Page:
Ann (Gioiele) DeMichiel

October 19, 1915 ~ December 27, 2018 (age 103)
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Ann (Gioiele) DeMichiel, 103, formerly of Torrington, CT, peacefully passed away Thursday, December 27, 2018, with her family by her side at Apple Rehabilitation in Avon, CT.  She was the beloved wife of the late William DeMichiel.

In the midst of World War I, on October 19, 1915, Antoinetta Gioiele was born in Lee, MA, to Nicholas and Rosa (Saccardo) Gioiele, the second of 8 children.  The family traveled to and from Italy to stay connected with parents abroad.  The (Saccardo) family had several farms, and were held in high esteem there.  Consequently, some siblings were US born, and some were born in Italy.  Baby brother, Nicholas, died in a tragic accident at the family home in Summonte – so a second infant son, born in the US was also named for his father, Nicholas.  Patsy, Ann, Albert, Nicholas, American born, all had Italian “accents” to varying degrees, because Italian was their first language!  Mary, Dom, and Louis, Italian born, were raised in the US with English as their mother tongue, did not speak Italian at all – so had no accents!   The other interesting trait was that, while from Southern Italy, their father was fair, and every other child was blonde.

Eventually, all the properties were sold, and the Gioieles left Italy for the last time.  So at 10, Ann and her brothers were placed in school classes with 4 and 5 year olds because they did not speak English.  After testing, they progressed to their proper grades within days.  And while language was a minor issue through adulthood, each one of them became a respected business owner.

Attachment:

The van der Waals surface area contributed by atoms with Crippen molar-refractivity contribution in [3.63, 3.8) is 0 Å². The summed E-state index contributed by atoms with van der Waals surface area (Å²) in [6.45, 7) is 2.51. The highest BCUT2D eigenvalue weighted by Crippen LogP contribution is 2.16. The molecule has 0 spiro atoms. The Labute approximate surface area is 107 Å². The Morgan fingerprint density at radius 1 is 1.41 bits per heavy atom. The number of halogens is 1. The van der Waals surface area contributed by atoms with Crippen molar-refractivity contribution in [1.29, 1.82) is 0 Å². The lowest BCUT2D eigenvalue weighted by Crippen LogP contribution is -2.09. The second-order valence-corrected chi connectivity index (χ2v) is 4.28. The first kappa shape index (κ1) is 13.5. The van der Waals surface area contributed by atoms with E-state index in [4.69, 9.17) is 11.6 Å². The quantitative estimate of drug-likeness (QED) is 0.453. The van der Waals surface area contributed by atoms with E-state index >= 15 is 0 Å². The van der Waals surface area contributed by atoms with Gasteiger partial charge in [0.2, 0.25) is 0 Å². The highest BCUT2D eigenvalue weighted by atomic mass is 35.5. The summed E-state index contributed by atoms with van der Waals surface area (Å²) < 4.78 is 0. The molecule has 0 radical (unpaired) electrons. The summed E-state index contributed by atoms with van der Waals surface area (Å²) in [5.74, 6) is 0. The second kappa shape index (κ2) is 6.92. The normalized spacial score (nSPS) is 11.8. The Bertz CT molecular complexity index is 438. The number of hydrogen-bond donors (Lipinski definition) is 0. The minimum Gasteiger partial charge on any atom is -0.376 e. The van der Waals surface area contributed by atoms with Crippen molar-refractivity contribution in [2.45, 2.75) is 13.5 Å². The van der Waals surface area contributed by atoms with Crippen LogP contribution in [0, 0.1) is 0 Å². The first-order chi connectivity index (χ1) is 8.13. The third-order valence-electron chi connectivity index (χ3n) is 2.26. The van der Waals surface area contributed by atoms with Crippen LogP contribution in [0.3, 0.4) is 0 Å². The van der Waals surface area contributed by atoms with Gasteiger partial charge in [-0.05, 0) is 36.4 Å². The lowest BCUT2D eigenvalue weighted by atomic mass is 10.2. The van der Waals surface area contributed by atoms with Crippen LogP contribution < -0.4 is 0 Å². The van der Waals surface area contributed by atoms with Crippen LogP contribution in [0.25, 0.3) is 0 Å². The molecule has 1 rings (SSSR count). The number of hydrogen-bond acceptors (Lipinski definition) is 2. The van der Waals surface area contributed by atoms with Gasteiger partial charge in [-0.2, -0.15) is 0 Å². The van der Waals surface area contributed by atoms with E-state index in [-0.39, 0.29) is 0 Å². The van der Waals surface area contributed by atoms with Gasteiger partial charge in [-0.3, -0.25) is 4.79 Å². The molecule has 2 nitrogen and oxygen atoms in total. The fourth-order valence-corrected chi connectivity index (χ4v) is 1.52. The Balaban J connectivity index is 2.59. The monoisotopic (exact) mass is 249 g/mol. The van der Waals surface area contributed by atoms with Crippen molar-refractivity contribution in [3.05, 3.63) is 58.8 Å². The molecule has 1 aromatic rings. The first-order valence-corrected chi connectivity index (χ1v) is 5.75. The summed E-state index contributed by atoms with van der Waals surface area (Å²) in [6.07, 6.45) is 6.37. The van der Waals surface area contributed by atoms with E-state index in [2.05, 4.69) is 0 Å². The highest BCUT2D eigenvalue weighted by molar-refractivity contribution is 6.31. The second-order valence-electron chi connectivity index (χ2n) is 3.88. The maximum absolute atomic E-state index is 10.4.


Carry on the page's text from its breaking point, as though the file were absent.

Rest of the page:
Ann always helped with younger siblings.  When the Depression hit, Ann said her life didn’t really change much – on balance, it was fairly stable, with everyone pooling their resources.  Eventually they bought a two-family home in Torrington, with room for family and, briefly, Pat’s barber shop in the front of the house.

Ann met her husband, while performing in a community musical show.  On November 20, 1941, Thanksgiving Day, she wed William DeMichiel.  Bill was completing his Army commitment contract at the end of December, and was looking forward to starting life with his bride.  But fate had different plans.  On the last day of his honeymoon leave, December 7, 1941, while having a celebratory dinner with Ann’s Waterbury relatives, Pearl Harbor was announced on the radio – the US had entered World War II, and Bill had to immediately report to his post.  Nothing would ever be the same until Bill stepped off a train in Torrington on VJ Day, Augusts of 1945.  He had waiting over 4 years and 8 months while fighting in New Guinea – the entire duration of World War II – to see her again.